For designer Melissa Frederiksen, the thought of “interior trends” is a slippery slope that can lead to pricey looks and a quick shelf life.
“A trend generally doesn’t stand the test of time,” says Frederiksen. “Homeowners don’t usually redecorate often, so it’s easy for décor to look outdated if it’s oversaturated with trendy pieces.”
Through many remodels and design consultations with her Atmosphere 360 Studio, Frederiksen has found bedrooms a frequent place where people are more prone to be pulled to trends. It would make sense that since you spend so much time there, your bedroom should show a personal style that is current and fashionable.
But Frederiksen mentions that in order to keep bedrooms looking fresh and up-to-date, it’s also important to keep some elements timeless. By maintaining flexibility in your design selections, and using a good strategy, you’ll be less likely to devote yourself to a trend that’s hot today, but fizzles tomorrow.
That starts with planning a realistic approach to which sections of the space are ripe for making ambitious choices.
“If there are looks that are short-term trends you really are drawn to, use them sparingly,” she says.
Large-budget commitments like beds, sofas or flooring are the most likely places where homeowners can get overcommitted to the hot looks of the moment only to find themselves unable to adjust when trends move on. Instead, Frederiksen advises splurging on accessories or painting the bedroom in the “it” color of the year.
“Both are inexpensive to change when the look dies,” Frederiksen says. “And it will.”
Here are some ways that Frederiksen suggests homeowners can design a room that weighs what’s “hot” with “classic and classy” and capture today’s trends while standing the test of time.
Pastels giving way to rich, full colors. Where pastels and pink colors have been trendy over the last few years, Frederiksen says that she anticipates a return to deeper colors such as rich blues, violets, emerald green and lush reds. Designing a way to incorprorate these fuller colors into accessories or even wall paint can make a space feel like a cozy pair of slippers.
“Dark, rich colors give bedrooms warmth and the sense of being in a cocoon,” says Frederiksen. And who doesn’t want to feel cozy when it comes to their bedroom?
The little black dress of windows. Much like the classic cocktail dress, Frederiksen says that simple black window frames are a design that stays relevant, no matter the décor. Black window frames offer something to all décors, be it farmhouse, classic and even modernist style, with striking sharp lines and a subtle frame for window views. And when it comes to cost investment, Frederiksen says that the timeless look of black window frames, when included as part of a quality product, can make bedroom windows a star of any design for years to come.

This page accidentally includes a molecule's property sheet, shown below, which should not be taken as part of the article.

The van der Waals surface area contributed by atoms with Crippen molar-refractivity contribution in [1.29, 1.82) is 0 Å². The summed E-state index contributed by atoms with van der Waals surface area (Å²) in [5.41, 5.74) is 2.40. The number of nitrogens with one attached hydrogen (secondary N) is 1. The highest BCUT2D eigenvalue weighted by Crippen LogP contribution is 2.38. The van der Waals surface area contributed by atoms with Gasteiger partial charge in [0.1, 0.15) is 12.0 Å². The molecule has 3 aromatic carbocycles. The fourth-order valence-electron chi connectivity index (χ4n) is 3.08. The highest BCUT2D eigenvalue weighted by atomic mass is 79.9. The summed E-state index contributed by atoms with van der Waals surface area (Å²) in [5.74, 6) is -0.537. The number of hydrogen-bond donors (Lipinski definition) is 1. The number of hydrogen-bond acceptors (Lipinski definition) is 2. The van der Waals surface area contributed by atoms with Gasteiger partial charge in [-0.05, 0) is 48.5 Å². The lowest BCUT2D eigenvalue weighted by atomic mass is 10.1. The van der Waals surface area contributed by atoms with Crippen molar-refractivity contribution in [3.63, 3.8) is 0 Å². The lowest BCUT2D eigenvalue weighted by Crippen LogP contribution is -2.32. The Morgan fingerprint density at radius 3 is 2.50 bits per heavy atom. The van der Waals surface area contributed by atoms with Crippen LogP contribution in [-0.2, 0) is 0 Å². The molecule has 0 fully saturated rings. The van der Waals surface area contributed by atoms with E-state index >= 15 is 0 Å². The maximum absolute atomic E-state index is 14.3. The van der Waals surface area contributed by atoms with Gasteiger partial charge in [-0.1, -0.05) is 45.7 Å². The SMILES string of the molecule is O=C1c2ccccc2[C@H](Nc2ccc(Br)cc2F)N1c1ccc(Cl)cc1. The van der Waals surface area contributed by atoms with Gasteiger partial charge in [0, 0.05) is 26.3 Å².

“I recently selected the Pella® Architect Series for a home with a modern style because we needed top-notch windows with streamlined style and their product fit perfectly,” she says.
The other benefit of black window frames, according to Frederiksen: Even the window hardware becomes a part of the look. “The little details can make or break a room, down to window hardware, and this was very important to my client,” she says. “The Pella hardware gave a bold, contemporary look that integrated well with the room.”
Less art clutter. Instead of a gallery wall style, with multiple pieces of small art decorating bedroom walls, Frederiksen says that large art can take over wall space in a way that creates more calm to the room.
“Bedrooms should be a refuge for your brain to rest and sometimes there is too much to look at,” she says. “Larger, singular pieces of art help provide a peaceful room beautifully.”
Accenting with textures. Another example of committing less, but developing more impact in bedroom design, Frederiksen says that more bedrooms are using textures and handprinted wallpaper as an accent in a room instead of a solid color.
“It offers a chance for style in a way that is easy to replace when the trends move on,” she says.
One other trend Frederiksen suggests for those hoping to get the most out of their bedroom has more to do with behavior than style.
“If you really want to enjoy your bedroom, one trend should be to reduce screen time,” she says. “Turn off devices before getting in bed. Your body will thank you for it.”
For more information on Frederiksen’s designs and inspirations, check out Atmosphere 360 Studio’s website. To learn more about Pella’s Architect Series windows, stop by your local Monroe Pella Showroom or schedule a free, in-home consultation.